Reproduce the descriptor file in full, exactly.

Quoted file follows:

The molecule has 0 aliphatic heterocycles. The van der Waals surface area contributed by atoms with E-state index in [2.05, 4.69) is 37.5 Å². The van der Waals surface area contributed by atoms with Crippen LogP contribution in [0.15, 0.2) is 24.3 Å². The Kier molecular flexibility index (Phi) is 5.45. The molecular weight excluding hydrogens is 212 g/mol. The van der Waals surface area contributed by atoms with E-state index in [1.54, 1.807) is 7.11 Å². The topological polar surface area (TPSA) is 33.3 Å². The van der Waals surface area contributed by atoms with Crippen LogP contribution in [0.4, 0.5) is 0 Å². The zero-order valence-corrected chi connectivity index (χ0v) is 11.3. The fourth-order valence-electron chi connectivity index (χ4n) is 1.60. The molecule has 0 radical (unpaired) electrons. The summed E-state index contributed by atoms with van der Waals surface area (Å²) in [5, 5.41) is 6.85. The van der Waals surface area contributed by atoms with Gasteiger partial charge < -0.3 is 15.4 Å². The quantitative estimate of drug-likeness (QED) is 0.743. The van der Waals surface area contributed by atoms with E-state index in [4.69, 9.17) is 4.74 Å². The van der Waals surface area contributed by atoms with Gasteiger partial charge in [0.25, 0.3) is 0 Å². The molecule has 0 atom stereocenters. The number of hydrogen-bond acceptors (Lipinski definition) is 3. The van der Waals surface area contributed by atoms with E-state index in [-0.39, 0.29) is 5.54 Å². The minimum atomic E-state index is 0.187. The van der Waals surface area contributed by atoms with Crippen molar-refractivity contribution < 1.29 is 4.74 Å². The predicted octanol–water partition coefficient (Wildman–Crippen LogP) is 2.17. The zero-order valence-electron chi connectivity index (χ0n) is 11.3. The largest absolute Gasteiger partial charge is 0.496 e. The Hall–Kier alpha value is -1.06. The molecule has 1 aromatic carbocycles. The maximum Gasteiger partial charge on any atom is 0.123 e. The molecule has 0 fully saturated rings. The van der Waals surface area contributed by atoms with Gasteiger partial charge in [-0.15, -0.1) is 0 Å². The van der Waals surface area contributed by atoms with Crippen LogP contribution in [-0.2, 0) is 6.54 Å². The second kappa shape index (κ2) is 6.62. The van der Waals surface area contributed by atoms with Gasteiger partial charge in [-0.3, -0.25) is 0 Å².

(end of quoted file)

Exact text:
The molecule has 0 aliphatic heterocycles. The van der Waals surface area contributed by atoms with E-state index in [2.05, 4.69) is 37.5 Å². The van der Waals surface area contributed by atoms with Crippen LogP contribution in [0.15, 0.2) is 24.3 Å². The Kier molecular flexibility index (Phi) is 5.45. The molecular weight excluding hydrogens is 212 g/mol. The van der Waals surface area contributed by atoms with E-state index in [1.54, 1.807) is 7.11 Å². The topological polar surface area (TPSA) is 33.3 Å². The van der Waals surface area contributed by atoms with Crippen LogP contribution in [0.4, 0.5) is 0 Å². The zero-order valence-corrected chi connectivity index (χ0v) is 11.3. The fourth-order valence-electron chi connectivity index (χ4n) is 1.60. The molecule has 0 radical (unpaired) electrons. The summed E-state index contributed by atoms with van der Waals surface area (Å²) in [5, 5.41) is 6.85. The van der Waals surface area contributed by atoms with Gasteiger partial charge < -0.3 is 15.4 Å². The quantitative estimate of drug-likeness (QED) is 0.743. The van der Waals surface area contributed by atoms with E-state index in [4.69, 9.17) is 4.74 Å². The van der Waals surface area contributed by atoms with Gasteiger partial charge in [0.25, 0.3) is 0 Å². The molecule has 0 atom stereocenters. The number of hydrogen-bond acceptors (Lipinski definition) is 3. The van der Waals surface area contributed by atoms with E-state index in [-0.39, 0.29) is 5.54 Å². The minimum atomic E-state index is 0.187. The van der Waals surface area contributed by atoms with Crippen molar-refractivity contribution < 1.29 is 4.74 Å². The predicted octanol–water partition coefficient (Wildman–Crippen LogP) is 2.17. The zero-order valence-electron chi connectivity index (χ0n) is 11.3. The largest absolute Gasteiger partial charge is 0.496 e. The Hall–Kier alpha value is -1.06. The molecule has 1 aromatic carbocycles. The maximum Gasteiger partial charge on any atom is 0.123 e. The molecule has 0 fully saturated rings. The van der Waals surface area contributed by atoms with Gasteiger partial charge in [-0.15, -0.1) is 0 Å². The van der Waals surface area contributed by atoms with Crippen LogP contribution in [-0.2, 0) is 6.54 Å². The second kappa shape index (κ2) is 6.62. The van der Waals surface area contributed by atoms with Gasteiger partial charge in [-0.3, -0.25) is 0 Å².